Only 18 of the city’s public schools—less than 3 percent of some 600 elementary and high schools—have parent or community affinity groups that have raised more than $50,000 in any of the past three years. There’s a vast difference in bottom-line impact between such well-heeled and connected groups and the parent organizations in most other schools.
The PTO at Owen Scholastic Academy sponsors after-school activities for students and their families every month, and at the end of the year they host events to congratulate students and teachers for doing good work. Sometimes these events make a profit, but those proceeds are ploughed back into other fun things to do, never spent on supplies, teachers or equipment for the school, which members believe should be covered by public education funding.
Corporate-school partnerships are being driven to the forefront of donor cultivation strategy at the Renaissance Schools Fund, which aims to raise $50 million for startup grants. Two years into the initiative, Renaissance Schools Fund has passed the halfway mark. It is making headway by focusing most of its resources on matchmaking new school operators directly with donors, and taking a backseat once those relationships are made.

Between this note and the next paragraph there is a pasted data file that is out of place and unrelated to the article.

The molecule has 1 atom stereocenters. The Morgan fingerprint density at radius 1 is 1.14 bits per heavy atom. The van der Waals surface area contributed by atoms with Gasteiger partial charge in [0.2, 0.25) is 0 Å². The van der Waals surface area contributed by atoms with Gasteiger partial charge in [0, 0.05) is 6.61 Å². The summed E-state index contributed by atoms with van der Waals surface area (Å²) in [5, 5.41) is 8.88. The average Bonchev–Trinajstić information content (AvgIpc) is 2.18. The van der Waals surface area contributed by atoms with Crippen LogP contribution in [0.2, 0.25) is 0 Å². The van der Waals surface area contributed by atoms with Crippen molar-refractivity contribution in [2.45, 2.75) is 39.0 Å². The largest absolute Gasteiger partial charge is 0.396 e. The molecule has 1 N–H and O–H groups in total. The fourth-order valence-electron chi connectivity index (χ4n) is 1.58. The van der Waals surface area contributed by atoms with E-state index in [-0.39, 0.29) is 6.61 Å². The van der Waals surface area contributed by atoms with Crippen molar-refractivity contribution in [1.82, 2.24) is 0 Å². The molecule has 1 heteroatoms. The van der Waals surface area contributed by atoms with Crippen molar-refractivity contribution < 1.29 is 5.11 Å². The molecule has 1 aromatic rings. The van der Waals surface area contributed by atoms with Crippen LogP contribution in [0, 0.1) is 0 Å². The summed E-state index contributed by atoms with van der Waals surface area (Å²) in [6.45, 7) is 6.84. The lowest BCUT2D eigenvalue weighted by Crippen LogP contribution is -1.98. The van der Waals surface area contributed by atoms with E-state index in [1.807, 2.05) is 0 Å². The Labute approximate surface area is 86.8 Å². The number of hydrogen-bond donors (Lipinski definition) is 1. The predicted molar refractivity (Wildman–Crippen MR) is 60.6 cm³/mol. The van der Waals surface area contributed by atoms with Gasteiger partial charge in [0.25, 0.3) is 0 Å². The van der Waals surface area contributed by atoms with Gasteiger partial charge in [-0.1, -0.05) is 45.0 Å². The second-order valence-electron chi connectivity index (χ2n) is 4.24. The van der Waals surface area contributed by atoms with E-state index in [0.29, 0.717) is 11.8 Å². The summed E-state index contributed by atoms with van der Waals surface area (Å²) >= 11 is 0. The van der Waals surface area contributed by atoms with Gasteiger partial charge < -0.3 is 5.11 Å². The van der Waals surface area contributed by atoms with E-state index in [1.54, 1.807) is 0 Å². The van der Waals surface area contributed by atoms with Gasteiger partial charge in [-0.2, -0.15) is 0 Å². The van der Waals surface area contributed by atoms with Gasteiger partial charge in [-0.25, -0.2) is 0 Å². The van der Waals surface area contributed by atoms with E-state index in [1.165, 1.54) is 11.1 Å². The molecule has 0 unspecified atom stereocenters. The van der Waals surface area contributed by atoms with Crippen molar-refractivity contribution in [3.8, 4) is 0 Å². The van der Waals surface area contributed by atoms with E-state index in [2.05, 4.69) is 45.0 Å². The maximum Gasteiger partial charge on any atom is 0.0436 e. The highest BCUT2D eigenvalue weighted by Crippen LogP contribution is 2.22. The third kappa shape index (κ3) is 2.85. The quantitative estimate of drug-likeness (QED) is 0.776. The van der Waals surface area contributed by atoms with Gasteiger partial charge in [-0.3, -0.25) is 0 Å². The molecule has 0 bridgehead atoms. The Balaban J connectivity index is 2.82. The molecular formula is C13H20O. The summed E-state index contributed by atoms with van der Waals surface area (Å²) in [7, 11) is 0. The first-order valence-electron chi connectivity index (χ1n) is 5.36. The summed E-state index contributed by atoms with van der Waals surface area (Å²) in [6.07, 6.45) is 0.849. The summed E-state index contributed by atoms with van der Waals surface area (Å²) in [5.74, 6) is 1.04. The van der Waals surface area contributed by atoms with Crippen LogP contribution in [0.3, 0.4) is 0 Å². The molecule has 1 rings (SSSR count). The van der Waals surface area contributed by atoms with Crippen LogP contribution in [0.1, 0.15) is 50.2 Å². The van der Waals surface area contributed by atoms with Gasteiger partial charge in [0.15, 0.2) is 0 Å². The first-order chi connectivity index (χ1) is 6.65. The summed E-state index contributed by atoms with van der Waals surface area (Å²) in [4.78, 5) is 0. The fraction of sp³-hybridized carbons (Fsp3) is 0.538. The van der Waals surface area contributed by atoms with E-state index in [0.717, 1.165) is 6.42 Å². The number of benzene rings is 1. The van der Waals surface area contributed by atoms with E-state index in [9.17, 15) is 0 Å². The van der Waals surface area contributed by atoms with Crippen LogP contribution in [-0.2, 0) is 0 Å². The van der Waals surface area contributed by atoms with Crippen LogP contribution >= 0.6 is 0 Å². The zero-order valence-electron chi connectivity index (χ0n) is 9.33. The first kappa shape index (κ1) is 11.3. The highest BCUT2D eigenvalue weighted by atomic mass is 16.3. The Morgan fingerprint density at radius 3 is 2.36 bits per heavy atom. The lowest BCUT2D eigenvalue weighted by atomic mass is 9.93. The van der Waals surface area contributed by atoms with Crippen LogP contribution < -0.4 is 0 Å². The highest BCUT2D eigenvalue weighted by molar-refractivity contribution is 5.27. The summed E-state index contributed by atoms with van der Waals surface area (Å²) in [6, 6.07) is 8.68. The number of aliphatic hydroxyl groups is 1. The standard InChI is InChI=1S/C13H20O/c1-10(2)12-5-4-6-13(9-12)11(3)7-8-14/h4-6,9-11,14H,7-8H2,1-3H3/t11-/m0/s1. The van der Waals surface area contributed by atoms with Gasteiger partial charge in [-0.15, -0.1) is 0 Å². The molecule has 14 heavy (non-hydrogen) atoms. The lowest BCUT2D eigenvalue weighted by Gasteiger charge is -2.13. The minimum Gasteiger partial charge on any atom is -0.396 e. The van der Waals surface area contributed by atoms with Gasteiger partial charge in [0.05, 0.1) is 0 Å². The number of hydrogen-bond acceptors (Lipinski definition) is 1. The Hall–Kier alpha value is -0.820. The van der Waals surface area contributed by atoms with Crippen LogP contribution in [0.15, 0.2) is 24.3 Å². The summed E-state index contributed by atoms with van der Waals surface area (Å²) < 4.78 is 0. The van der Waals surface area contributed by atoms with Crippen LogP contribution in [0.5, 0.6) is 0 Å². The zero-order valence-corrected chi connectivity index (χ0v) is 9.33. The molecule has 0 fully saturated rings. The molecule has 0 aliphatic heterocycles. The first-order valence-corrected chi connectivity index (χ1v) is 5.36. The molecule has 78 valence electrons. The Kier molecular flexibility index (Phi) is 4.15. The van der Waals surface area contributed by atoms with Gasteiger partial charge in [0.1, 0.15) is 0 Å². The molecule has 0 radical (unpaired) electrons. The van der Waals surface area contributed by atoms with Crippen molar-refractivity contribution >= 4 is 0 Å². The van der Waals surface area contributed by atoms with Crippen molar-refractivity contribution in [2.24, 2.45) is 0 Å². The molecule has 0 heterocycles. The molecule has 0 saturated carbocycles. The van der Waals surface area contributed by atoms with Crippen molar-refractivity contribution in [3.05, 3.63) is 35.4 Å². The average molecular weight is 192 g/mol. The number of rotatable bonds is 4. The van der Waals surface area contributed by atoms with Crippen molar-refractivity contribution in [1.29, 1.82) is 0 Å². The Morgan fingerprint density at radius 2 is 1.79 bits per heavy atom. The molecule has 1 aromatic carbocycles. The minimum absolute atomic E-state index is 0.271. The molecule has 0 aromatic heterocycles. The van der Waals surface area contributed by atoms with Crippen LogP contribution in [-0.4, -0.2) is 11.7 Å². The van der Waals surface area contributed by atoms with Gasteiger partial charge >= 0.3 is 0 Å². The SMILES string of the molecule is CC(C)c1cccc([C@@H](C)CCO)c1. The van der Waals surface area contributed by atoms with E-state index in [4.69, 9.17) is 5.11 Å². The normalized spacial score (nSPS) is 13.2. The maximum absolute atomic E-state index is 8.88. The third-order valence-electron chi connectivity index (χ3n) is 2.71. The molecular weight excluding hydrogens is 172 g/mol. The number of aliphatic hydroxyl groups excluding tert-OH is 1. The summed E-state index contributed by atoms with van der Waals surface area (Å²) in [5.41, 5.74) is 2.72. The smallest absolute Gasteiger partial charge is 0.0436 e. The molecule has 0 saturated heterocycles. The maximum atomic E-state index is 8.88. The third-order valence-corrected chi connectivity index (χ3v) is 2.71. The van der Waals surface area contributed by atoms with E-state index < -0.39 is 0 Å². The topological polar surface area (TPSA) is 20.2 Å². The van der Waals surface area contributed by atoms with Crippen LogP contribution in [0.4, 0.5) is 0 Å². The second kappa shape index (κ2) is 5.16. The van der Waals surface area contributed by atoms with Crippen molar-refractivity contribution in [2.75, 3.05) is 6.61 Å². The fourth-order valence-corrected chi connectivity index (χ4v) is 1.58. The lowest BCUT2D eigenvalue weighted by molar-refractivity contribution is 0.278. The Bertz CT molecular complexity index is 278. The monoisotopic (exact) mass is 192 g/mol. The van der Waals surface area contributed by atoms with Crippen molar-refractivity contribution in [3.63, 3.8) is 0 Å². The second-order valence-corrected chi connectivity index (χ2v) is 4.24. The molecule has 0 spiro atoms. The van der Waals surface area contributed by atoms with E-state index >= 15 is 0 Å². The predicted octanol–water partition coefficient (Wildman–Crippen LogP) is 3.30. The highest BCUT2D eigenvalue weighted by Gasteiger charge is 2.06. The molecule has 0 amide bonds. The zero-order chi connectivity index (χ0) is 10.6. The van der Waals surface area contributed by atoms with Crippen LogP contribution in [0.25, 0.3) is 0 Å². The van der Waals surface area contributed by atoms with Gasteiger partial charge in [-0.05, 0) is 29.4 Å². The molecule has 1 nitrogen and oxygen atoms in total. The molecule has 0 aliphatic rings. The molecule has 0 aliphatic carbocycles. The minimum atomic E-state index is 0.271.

Problems with violence and discipline are nothing new at Kennedy High, says senior Dan Zaragoza, who participated in last month’s student-led protest for better security at the Garfield Ridge school. This year’s freshmen, including transfer students from the attendance areas of schools that closed, were especially disrespectful and unruly, he says.